Editor's note: As a part of the 2012 Fullerton High School "Mr. Fullerton" pageant, senior Kearian Giertz was asked, "Where do you see yourself in 10 years?" Kearian responded that he hoped that in 10 years marriage equality would be legal so that he could marry the man of his dreams. As a result of his answer, a school administrator disqualified him from the competition. Immediately after the incident took place, Kearian's classmates, seniors Blake Danford and Katy Hall, started a letter-writing campaign, asking the question, "Where do you see yourself in 10 years?" They added their vision of what is needed to create safe and supportive schools. Blake and Katy teamed up with the Gay and Lesbian Community Services Center of Orange County and Youth Empowered to Act (YETA). The campaign became the foundation for YETA's comprehensive, student-led program to inform students, faculty, and administrators about California's school laws, provide support and advocacy for students, and create safe schools in Orange County and beyond.
The Huffington Post is sharing the stories of several youth involved in the campaign responding to Seth's Law, which was enacted last week. For more information, and to participate in the campaign, visit Youth Empowered to Act.
Joto, maricón, mariposa, pato -- just a few of the words I heard other students (and their parents) call me throughout middle school. Unknown to them, I grew up in an authentic Mexican-American family, so I knew the meaning of their words. Each word was a variation of "f*ggot," and even the way they said it sounded cruel and disgusting; mariposa no longer meant "butterfly" to me.
Regardless of what people thought of me then, I walked from class to class seemingly unscratched; I would walk home hand-in-hand with the girl I claimed to like, only to find myself hours later sitting in my room in confusion -- thinking about boys.
In retrospect, the type of bullying I experienced in middle school was subtle, and its effect even more so. I never expressed the pain they inflicted on me, simply because I did not want any more attention. Within me, however, their bullying and words had sparked a battle between my culture's machismo, my Roman Catholic background, and a sexual part of me that just wouldn't go away. I thus graduated middle school very disturbed, dreading the possibility of my homosexuality and the future it held. I was scared of potential abandonment and of the teachings of people in positions of power in my church.
My experience in middle school showed me that bullying is not limited to age, as both students and parents acted in the same fashion. Having seen that machismo is rampant within my own culture and the city of Santa Ana, I believe cultural values often fuel acts of bullying. Machismo, to me, remains strong in my community because of the lack of conversation within many of these hardworking families, especially amongst the women, who often do not have the time to have a full conversation with their child. Exposing my community to such discussions will open some of their eyes.
My four years of high school were spent consumed by the process by which I came to embrace my sexuality and the pride I hold today as a young, gay queer. This was also a time when I experienced a very harsh form of bullying, beginning during my sophomore year, which exacerbated my low-self-esteem issues throughout high school. I find it ironic that I was bullied at my high school, of all places. Thanks to a program in my school district, I was awarded a full scholarship to a private boarding school.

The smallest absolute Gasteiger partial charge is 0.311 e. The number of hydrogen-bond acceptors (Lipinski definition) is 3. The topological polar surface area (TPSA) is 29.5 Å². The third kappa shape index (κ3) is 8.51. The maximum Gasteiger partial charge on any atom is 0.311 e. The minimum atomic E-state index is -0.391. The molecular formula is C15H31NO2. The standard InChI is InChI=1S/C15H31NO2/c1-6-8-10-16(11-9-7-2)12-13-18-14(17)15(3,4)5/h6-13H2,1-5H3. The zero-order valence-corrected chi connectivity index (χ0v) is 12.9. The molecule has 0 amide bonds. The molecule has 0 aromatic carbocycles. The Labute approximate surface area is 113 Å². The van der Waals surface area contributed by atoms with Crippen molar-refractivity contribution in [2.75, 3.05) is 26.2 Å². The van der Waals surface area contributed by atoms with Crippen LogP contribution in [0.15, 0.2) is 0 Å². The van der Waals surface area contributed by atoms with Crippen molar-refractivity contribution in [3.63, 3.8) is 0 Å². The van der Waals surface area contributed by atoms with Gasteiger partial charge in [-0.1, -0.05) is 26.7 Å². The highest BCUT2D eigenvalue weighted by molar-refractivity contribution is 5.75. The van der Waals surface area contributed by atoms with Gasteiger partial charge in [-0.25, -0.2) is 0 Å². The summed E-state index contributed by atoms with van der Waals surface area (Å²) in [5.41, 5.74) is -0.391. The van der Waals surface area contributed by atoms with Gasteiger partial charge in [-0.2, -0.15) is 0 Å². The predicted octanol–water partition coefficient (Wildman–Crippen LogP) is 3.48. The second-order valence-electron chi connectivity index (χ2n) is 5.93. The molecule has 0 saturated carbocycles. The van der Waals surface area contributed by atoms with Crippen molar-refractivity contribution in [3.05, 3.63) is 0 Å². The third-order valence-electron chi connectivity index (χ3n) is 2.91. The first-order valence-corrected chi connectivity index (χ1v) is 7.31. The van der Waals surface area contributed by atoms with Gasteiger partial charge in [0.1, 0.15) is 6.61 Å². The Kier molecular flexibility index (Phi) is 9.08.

It was not until my senior year that I was comfortable and happy enough to say I was gay -- I was no longer afraid for my future, thanks to a few select people in this world, including my supportive parents (whom I sadly underestimated). Unfortunately, bullying continued, but this time from a fellow openly gay peer.
His bullying not only attacked my self-esteem but forced me to strive for an idealism in both body image, attitude, and personality -- an unrealistic idealism. What he did to me really did affect me, especially when college started.
At the time of the bullying, I had the power to talk to the administration and a few faculty members at my high school about it. After telling them, I found myself surprised by how quickly they reacted: they'd confronted this bully less than 24 hours later. And even though the bullying and rumors did dampen, I must stress again that the effects remained.
As the LGBTQ community knows already, there are issues even within our own community. Specifically within the gay male population, there are issues concerning body image, racism, anti-effeminacy, internalized homophobia, and, even still, popularity. As a community, many of us have worked to discuss the core of these issues and have sought possible solutions, but despite it all, forms of bullying still exist.
Lucky for me, college is fantastic and filled with marvels and a challenging (and enjoyable) education, but I was still bullied even among young intellectual people. Today, through tears and hard work, I have reached a point in my life where the bullies no longer matter.
I am proud to be me, because there is and never was anything wrong with me in the first place.
I have five valuable pieces of advice for the bullied. These are messages to LGBTQ youth: